August 22, 2011 Devotion Sharing

Submitted by Gina Han, Gracepoint Berkeley

2 Samuel 6:6-8 “In a way that seems especially foreign to present-day readers, the unfortunate Uzzah illustrates the holiness of God present in the ark.  ‘To touch the ark is to impinge on God’s holiness, to draw too close and presume too much.’  The Israelites have not taken his power and holiness seriously enough, and now David is left with the question (6:9): ‘How can the ark of the Lord ever come to me?’ The text implies that the ark (and hence God’s presence) can and will come into David’s life, but his power and holiness come with it.  Such warnings are healthy, indeed needed, in order to protect God’s people from tendencies to trivialize God’s holiness.”[1]

What was offensive about Uzzah’s act of taking “hold of the ark of God”? Uzzah would have known that he was not to get too close to the ark. By him taking hold of the ark of God, he was presuming upon God, that without him, the ark would have fallen, that God would not have been able to protect the ark, that Uzzah was needed to do this thing. That what he needed to do was more important than who he was before God’s holiness. He was presuming his own importance, that he was needed by God to do this thing, when God’s utmost reality and values had to do with His holiness. It doesn’t matter what I think I can do, I am really not needed. God can raise up the stones to cry out, it doesn’t matter if I am a “son of Abraham” (Luke 3:8). God only desires to use me and include me, out of his mercy and compassion, that wants to include me and bring me to come and share in His happiness. I am not needed for God’s work, my utmost concern in all things needs to be His holiness, instead of any presumption of myself, instead of any desire to just be okay with myself as I do things to serve, and reduce God down to something I just take care of as I would any other part of my schedule, without that awareness of His holiness in all that I do.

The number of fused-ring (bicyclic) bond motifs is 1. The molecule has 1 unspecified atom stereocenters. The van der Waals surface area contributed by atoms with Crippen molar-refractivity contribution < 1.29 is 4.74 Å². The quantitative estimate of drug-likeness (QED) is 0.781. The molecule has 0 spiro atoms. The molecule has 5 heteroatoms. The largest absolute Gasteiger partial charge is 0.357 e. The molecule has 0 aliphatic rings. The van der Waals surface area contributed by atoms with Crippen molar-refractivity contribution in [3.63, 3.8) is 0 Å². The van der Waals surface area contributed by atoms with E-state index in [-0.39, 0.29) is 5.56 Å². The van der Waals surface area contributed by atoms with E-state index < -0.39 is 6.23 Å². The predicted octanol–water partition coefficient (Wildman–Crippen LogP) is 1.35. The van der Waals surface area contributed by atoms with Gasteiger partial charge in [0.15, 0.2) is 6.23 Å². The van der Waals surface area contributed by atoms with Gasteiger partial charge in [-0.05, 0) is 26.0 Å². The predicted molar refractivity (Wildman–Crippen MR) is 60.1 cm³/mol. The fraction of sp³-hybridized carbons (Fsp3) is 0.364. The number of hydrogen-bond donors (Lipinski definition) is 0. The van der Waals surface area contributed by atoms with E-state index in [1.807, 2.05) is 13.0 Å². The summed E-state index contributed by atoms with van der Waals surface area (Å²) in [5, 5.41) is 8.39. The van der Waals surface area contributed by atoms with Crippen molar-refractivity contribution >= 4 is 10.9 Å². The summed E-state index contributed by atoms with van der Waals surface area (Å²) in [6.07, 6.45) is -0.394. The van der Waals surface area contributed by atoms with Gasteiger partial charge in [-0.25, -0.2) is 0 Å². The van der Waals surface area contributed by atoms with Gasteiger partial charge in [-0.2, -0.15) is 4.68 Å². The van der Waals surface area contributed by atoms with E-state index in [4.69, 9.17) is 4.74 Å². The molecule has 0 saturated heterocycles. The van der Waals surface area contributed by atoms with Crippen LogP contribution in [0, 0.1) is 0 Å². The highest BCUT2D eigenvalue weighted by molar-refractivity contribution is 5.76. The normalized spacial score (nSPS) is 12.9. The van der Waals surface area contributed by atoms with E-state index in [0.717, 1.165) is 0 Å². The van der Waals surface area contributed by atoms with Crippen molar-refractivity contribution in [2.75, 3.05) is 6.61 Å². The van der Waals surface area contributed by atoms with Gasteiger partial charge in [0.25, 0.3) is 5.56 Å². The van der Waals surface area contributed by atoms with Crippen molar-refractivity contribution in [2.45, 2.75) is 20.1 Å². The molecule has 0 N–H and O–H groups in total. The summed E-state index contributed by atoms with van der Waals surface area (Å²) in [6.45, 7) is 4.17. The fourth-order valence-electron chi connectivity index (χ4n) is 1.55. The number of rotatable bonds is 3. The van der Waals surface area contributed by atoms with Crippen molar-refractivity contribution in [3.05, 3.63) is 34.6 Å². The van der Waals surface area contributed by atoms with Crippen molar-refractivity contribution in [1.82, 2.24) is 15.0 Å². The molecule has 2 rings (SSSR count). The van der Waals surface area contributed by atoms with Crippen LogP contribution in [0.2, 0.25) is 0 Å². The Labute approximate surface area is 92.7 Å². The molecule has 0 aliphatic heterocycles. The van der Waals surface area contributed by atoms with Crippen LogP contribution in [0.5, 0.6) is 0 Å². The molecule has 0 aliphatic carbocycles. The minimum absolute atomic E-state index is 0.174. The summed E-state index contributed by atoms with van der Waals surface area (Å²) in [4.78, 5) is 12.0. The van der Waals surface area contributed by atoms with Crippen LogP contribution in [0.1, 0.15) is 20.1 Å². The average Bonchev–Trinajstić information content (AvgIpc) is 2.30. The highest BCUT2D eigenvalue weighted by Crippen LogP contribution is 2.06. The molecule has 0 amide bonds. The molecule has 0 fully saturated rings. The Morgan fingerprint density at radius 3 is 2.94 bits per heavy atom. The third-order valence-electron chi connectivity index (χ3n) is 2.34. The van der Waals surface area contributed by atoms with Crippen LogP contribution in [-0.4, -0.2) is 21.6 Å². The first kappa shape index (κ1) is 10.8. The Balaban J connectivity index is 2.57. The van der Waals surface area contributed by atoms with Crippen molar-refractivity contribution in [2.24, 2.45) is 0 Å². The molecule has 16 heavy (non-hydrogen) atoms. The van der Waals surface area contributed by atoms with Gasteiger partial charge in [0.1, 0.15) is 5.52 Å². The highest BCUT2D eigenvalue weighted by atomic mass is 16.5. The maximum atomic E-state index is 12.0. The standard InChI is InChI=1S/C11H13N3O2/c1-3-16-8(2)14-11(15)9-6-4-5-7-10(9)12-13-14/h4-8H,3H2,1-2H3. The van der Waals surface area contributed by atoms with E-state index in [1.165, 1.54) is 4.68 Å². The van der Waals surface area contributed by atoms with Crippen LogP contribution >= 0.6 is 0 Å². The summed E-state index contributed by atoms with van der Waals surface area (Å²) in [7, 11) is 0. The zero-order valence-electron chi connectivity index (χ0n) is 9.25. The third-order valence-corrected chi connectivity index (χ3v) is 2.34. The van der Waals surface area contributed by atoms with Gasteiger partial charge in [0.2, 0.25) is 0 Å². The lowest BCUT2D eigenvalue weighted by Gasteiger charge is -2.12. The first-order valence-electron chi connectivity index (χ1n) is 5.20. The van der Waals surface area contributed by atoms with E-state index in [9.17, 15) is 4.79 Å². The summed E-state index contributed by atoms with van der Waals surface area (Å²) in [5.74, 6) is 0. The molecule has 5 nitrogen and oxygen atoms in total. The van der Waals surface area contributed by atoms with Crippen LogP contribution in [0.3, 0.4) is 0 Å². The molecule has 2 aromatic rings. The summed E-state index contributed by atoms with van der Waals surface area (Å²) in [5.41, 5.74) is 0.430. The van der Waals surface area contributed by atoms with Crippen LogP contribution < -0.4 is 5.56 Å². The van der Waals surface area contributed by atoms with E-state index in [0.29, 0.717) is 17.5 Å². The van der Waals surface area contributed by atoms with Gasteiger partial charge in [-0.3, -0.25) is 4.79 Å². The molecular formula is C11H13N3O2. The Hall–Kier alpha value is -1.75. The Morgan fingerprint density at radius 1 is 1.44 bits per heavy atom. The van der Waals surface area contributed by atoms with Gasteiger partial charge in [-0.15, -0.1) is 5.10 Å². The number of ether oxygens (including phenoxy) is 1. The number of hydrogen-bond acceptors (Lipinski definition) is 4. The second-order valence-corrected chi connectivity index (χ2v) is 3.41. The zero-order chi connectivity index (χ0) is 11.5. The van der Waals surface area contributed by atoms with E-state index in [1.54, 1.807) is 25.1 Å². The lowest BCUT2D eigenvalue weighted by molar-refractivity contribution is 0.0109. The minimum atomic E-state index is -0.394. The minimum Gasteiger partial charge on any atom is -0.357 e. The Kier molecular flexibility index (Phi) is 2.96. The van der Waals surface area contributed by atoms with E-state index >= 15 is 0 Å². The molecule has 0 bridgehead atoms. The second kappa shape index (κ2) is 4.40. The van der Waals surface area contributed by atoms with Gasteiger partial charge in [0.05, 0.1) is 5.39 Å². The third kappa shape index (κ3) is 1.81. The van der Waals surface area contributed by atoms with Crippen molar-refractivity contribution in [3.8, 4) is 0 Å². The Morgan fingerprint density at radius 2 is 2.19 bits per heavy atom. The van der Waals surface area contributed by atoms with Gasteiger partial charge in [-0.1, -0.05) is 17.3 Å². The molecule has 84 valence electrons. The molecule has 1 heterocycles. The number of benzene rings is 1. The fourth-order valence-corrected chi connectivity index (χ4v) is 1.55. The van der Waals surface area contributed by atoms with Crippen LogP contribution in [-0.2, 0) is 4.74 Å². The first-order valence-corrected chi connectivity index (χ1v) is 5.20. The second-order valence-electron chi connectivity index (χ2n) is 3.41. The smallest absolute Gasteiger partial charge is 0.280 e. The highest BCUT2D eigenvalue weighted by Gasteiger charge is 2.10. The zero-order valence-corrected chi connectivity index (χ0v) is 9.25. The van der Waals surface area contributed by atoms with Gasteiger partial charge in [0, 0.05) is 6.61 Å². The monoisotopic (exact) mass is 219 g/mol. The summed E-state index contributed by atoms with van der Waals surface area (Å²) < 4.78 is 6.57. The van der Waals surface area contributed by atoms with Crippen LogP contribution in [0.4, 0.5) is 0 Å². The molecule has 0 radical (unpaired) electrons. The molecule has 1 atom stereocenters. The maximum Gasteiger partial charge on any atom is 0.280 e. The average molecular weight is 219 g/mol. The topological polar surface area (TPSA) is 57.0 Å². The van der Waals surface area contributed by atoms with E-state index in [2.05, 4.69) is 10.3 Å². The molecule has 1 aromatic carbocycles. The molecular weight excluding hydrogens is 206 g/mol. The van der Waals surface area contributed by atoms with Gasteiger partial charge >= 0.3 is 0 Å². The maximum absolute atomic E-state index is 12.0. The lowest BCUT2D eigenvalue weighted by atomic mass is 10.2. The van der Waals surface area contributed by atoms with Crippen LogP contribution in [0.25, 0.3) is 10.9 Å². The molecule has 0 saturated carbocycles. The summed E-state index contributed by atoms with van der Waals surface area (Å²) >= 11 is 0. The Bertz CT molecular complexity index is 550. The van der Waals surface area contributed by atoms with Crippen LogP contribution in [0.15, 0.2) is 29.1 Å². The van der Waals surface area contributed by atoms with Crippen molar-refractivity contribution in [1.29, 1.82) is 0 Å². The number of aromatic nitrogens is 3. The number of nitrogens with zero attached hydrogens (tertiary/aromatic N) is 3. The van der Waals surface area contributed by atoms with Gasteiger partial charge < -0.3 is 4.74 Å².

What might be the significance of Uzzah being the son of Abinadab, at whose house the ark had been kept? He knew the rules, standards of holiness of the ark of God. He knew them backwards and forwards and blindfolded. Perhaps he got used to it, he just watched his father and all he did, but he never owned why he did the things he did for himself – so when he was the one guiding the ark, he hadn’t internalized for himself God’s holiness, and so he directly and blatantly raised his hand against God’s holiness. So he knew…but he somehow was able to take it for granted, so that this was not his reality, this awareness of God. He was able to live with God’s holiness and keep his attitude in check all this time the ark was in his home, but maybe only because he was just following along well for a time, until it was finally shown where his heart really was.